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By Sarah Dickenson Snyder

My first kiss was under a leaf pile
my face flecked with fall—later
my father burned the mound
in front of our house on the edge
of Elm Street. All I thought about
were Jimmy’s lips as Dad heaved
more leaves into the crackling.

How we burn what has fallen,
how it becomes ash and smoke,
nutrients for the soil, a swirl in the sky.

Our past thins as smoke does,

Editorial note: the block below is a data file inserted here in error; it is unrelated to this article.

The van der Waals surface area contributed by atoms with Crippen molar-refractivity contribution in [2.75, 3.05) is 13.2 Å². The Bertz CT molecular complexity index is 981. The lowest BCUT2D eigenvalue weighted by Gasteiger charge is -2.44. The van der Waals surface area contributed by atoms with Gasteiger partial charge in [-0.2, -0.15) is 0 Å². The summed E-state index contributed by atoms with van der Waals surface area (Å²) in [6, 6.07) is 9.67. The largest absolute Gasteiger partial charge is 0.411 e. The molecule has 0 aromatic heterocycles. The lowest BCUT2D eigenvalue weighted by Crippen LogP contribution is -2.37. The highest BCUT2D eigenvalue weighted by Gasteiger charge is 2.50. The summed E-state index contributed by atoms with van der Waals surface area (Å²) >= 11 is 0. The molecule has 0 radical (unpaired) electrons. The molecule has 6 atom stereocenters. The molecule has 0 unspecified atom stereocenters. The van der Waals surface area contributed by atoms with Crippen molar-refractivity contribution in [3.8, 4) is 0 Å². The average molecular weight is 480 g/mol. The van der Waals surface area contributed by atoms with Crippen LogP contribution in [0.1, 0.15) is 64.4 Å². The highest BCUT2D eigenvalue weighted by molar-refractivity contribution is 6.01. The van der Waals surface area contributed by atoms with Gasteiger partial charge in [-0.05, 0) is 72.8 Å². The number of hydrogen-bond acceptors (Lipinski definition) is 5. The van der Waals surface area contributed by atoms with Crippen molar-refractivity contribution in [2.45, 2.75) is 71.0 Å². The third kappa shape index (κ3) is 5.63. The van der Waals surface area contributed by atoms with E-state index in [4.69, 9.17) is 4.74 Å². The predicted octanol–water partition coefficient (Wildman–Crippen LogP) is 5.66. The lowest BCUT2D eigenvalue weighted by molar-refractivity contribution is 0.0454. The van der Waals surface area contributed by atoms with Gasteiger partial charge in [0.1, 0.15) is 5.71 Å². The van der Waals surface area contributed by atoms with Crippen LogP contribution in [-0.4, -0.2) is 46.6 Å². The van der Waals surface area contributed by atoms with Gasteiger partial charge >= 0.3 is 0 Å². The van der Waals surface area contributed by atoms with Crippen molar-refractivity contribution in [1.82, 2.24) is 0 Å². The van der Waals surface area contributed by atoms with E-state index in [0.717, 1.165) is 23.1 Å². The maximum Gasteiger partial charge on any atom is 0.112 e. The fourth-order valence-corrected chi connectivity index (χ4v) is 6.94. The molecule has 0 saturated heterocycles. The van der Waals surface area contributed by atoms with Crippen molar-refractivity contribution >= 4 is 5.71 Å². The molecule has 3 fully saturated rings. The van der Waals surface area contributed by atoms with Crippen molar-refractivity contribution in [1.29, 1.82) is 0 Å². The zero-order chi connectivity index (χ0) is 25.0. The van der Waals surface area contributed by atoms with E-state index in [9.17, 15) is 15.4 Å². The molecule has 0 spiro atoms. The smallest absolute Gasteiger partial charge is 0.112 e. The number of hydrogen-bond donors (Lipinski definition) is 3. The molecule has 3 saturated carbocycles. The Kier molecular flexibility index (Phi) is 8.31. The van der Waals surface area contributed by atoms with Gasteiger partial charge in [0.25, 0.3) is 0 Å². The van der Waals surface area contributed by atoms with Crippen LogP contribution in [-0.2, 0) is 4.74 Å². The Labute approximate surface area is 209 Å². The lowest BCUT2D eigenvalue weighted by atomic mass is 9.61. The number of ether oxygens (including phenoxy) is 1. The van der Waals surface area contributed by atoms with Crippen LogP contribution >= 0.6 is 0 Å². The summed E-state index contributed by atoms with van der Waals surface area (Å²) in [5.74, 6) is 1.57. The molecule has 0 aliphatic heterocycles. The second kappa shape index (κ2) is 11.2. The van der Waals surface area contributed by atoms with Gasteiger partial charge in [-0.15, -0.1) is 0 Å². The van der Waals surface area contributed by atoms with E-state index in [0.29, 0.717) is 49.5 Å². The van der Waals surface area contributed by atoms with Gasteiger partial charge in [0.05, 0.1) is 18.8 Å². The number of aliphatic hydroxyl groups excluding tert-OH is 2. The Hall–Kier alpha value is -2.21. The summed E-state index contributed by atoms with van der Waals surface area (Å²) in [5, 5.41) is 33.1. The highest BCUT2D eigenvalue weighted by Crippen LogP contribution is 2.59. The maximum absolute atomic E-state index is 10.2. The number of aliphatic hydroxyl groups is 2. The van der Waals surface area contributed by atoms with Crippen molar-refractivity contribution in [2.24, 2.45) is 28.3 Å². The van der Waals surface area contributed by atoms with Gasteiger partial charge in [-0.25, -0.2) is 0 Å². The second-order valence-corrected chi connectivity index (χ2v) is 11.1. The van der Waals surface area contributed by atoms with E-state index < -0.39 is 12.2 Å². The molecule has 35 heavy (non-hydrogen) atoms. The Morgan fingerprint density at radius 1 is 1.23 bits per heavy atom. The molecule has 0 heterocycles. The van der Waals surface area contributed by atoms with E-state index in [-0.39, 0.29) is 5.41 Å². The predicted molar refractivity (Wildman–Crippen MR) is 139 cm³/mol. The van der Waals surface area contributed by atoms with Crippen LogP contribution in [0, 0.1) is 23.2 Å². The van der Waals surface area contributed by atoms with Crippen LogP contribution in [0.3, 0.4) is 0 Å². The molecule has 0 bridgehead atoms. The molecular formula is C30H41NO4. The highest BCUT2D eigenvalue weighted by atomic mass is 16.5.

becoming invisible, unholdable—
smoke and a little scroll rolled in the folds
of a brain. That’s where my first kiss lives.

Sarah Dickenson Snyder has three poetry collections, The Human Contract, Notes from a Nomad (nominated for the Massachusetts Book Awards 2018), and With a Polaroid Camera. She has been nominated for Best of Net, was the Poetry Prize winner of Art on the Trails 2020, and a Finalist for Iron Horse National Poetry Month Award. Recent work has appeared in Rattle and RHINO. She lives in the hills of Vermont. 


Archive, The River

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